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Activist investor Bill Ackman's bullish predictions for The Procter & Gamble Company (NYSE:PG) "should come to fruition for patient investors," especially if the blue chip can "optimize pricing and improve productivity," notes this Barron's column (subscription required).
Late last week, Ackman said PG shares could hit $125 within the next couple of years, representing a premium of about 55% to the stock's current price of $80.68. Furthermore, the Pershing Square CEO thinks PG could eventually boast fiscal-year earnings of $6 per share; for the fiscal year ending in June, analysts expect earnings of $4.04 per share.
Just yesterday, Procter & Gamble CFO Jon Moeller hit the stage at a Goldman Sachs-sponsored event, hinting at several new products in the works. "As P&G introduces more products in developing markets -- especially in the beauty category -- it can gain share, and raise prices," the Barron's author opines. What's more, the company "already is firing on several other cylinders," thanks to ongoing cost-cutting measures, even with its Pantene and Olay brands losing market share. As such, and with Ackman in the background, the columnist says PG looks appealing right now.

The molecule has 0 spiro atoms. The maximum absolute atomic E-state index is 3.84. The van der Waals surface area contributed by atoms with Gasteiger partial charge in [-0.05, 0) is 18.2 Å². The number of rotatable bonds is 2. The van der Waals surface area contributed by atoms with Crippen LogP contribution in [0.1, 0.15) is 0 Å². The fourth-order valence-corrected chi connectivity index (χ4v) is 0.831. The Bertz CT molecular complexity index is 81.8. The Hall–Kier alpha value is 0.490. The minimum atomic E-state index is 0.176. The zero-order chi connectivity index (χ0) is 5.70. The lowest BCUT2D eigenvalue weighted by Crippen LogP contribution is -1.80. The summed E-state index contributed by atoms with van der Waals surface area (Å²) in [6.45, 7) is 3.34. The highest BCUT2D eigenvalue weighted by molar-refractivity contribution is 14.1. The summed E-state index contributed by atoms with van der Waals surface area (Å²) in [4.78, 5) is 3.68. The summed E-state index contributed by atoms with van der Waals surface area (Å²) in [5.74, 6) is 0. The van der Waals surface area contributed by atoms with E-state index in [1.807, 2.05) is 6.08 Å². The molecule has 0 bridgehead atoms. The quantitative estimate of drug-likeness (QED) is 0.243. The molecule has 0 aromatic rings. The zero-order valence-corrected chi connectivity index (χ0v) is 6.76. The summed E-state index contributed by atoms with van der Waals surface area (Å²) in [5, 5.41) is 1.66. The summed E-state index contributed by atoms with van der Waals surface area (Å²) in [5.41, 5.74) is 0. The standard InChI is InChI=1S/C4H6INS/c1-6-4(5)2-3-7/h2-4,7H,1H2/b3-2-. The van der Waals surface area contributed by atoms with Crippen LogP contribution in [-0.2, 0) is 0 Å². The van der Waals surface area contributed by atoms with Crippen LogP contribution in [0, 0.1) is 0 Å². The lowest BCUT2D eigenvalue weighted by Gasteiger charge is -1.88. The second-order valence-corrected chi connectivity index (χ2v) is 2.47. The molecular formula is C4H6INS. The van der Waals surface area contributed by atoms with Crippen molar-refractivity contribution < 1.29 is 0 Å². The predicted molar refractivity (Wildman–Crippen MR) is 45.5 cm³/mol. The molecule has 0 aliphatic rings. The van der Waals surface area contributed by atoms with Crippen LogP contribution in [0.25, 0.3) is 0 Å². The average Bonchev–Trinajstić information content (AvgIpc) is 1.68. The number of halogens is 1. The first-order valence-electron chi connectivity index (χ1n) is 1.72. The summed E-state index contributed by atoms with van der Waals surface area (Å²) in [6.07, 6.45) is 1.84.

PG has added nearly 19% since the start of the year, outperforming the record-setting Dow Jones Industrial Average (DJIA), which is up just over 16% in 2013. Plus, the stock recently bounced off support at its 10-week moving average, and is trading within a stone's throw of its all-time high of $82.54, tagged in mid-to-late April.
Despite PG's technical prowess and solid fundamental backdrop, not everyone on Wall Street is a fan. On the International Securities Exchange (ISE), Chicago Board Options Exchange (CBOE), and NASDAQ OMX PHLX (PHLX), the equity's 10-day put/call volume ratio of 1.22 ranks in the 66th percentile of its annual range. In simpler terms, options traders have purchased PG puts over calls at a faster-than-usual clip during the past couple of weeks.
As a result, the security sports a Schaeffer's put/call open interest ratio (SOIR) of 2.68, suggesting puts more than double calls among options with a shelf-life of three months or less. Even more telling, this ratio sits just 1 percentage point from an annual acme, implying that near-term options traders have rarely been more put-heavy during the past year.
As PG continues its quest for new highs, the bearish holdouts in the options pits could hit the exits -- translating into a contrarian tailwind for the shares.